It is not coincidence that, in many other industries several crisis communication strategies have failed because leaders are coordinated by psychology “myths” rather than the reality of how their employees and people in general perceive the world. A good way to understand this is to analyze the concept of crisis management and communication and their importance in the maritime world.
What is crisis management?
The term crisis management refers to the process by which an organization deals with an unexpected event that threatens to harm the organization in general or its stakeholders in particular. Specifically, there are 4 crisis elements:
- the threat to the organization
- the element of surprise
- the short decision time
- the need for change
"Crisis is a process of transformation where the old system can no longer be maintained," Steven Venette writes
In other words, in case that change is not needed, the event could be described as a failure or crisis incident.
Crisis management VS Risk management
At this point it is important to mention that risk management is about assessing potential threats and finding the best ways to avoid them, while crisis management involves dealing with threats before, during, and after they have occurred. The three phases in any Crisis Management are:
- The diagnosis of the impending trouble or the danger signals.
- Choosing appropriate Turnaround Strategy.
- Implementation of the change process and its monitoring
The importance of crisis communication
Crisis communications strategies aim to influence how people respond, think and feel about a situation. Indeed, more than facts are needed to convince your employees. Crisis communication is the tool to protect the reputation of an organization and maintain its public image. Therefore, a crisis communication process can be described as follows:
- Discuss the problem with employees
- Don’t criticize individuals
- Encourage effective communication at the workplace during emergency situations
- Respond quickly and effectively during unstable situations
- Make sure information is kept confidential
- Evaluate performance of employees on a regular basis
What can be a crisis situation in shipping?
The presence of both internal and external vulnerability within systems increase the vigilance needed within an organization. In year 2018, shipping industry is threatened by many crisis concepts potentially caused by:
- cyber security incidents
- piracy incidents
- serious accidents (i.e collisions/ oil spills) & fatalities
- maritime trading systems’ failures
- economic problems or even bankruptcy incidents etc.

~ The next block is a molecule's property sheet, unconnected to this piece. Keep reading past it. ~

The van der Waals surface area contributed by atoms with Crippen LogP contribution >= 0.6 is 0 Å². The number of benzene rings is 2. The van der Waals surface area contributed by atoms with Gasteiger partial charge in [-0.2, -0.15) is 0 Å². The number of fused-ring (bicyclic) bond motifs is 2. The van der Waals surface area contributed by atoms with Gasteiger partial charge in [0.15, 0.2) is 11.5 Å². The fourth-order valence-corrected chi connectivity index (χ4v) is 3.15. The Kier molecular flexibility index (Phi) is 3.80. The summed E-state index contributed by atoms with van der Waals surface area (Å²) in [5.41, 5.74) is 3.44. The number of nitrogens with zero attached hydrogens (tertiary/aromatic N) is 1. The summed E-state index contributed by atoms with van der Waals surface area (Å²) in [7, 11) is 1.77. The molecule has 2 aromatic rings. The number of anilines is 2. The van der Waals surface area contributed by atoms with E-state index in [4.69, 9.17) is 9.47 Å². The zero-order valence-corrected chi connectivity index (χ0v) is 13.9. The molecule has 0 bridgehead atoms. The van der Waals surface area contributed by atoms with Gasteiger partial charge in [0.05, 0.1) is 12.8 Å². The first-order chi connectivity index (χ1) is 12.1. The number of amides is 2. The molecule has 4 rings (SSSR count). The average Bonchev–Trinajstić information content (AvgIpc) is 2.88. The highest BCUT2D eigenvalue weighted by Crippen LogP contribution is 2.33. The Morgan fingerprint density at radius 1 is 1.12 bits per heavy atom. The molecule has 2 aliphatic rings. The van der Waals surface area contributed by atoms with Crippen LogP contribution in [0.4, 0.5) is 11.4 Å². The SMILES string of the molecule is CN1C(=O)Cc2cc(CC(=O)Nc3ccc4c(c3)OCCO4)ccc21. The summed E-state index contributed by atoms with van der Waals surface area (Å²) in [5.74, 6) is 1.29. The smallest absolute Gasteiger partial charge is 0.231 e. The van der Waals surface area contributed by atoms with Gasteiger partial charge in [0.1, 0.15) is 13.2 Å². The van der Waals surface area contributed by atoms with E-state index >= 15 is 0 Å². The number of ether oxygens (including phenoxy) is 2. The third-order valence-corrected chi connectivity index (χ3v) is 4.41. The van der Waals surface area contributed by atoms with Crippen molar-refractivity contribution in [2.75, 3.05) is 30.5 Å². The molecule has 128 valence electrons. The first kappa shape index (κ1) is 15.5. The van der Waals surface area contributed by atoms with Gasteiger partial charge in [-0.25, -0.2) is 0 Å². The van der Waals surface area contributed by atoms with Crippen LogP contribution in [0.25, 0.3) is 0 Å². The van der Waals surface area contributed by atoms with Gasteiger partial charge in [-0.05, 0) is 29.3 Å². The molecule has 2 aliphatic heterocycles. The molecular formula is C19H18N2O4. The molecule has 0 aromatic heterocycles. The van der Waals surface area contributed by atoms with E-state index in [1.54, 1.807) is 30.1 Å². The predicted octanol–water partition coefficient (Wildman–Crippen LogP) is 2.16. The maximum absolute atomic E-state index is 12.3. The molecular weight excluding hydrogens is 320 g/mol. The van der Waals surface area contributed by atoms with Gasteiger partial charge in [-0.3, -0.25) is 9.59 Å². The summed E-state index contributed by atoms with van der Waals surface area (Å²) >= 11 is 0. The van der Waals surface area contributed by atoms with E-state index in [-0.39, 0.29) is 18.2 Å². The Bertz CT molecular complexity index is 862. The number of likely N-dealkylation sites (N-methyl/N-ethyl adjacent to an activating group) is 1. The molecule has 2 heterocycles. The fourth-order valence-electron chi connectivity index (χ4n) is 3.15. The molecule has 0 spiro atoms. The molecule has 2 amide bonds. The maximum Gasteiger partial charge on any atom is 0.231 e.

5 Ways to handle a crisis in a shipping organization
- Have a trained and responsive crisis management team
- Ensure robust threat assessment capability
- Conduct consequence analysis to understand how multiple impacts may occur
- Have crisis management decision-making capacity
- Have communication mechanisms for reporting emergent issues to the CEO and senior management (Barnes, 2001).
A Best Practice Example
The most challenging latest major disaster was the Cyber Breach in MAERSK during 2017. At the end of June 2017 MAERSK was subject of a cyber attack which caused major problems to operations and terminals worldwide. A computer virus, called GoldenEye or Petya, began its spread on Tuesday 27th June 17 in Ukraine and affected companies in dozens of countries. The virus entered into system as an employ answered an unidentified mail by clicking. Several port terminals run by a Maersk division, including in the United States, India, Spain, the Netherlands, were struggling to revert to normal operations after experiencing massive disruptions. Dry cargo could not be delivered and no container would be received. Several IT systems were shut down and MAERSK paid almost $300m as cost of operations suspension and cargo damages. Cost of systems upgrading and additional protected measures cannot be calculated yet. What was the reaction of the Company?
Firstly MAERSK issued an announcement with confirmation of the incident. The wording used for Company’s reaction was “We continue to assess and manage the situation to minimize the impact on our operations, customers and partners from the current situation. Business continuity plans are being implemented and prioritized. The aggregate impact on our business is being assessed.” The Top management involved directly to Crisis Management as Group’s CEO states in his interview 2 months after the incident. Then response axis had three elements:
- Get deep in CEO participated in ALL crisis calls and meetings…..
- Focus on internal and external Communication. Maersk sent out daily updates detailing which ports were open and closed; which booking systems were running and more. It also constructed a makeshift booking service from scratch.
- Provide clear Guidance. Company made sure that frontline staff in the 130 countries it operates in, were able to “do what you think is right to serve the customer — don’t wait for the HQ, we’ll accept the cost”.
Either you prepare, or you indulge in damage…Although potential emergencies and security-related incidents cannot be totally removed, shipping organizations can adopt new management ways to mitigate potential problems and subsequent losses.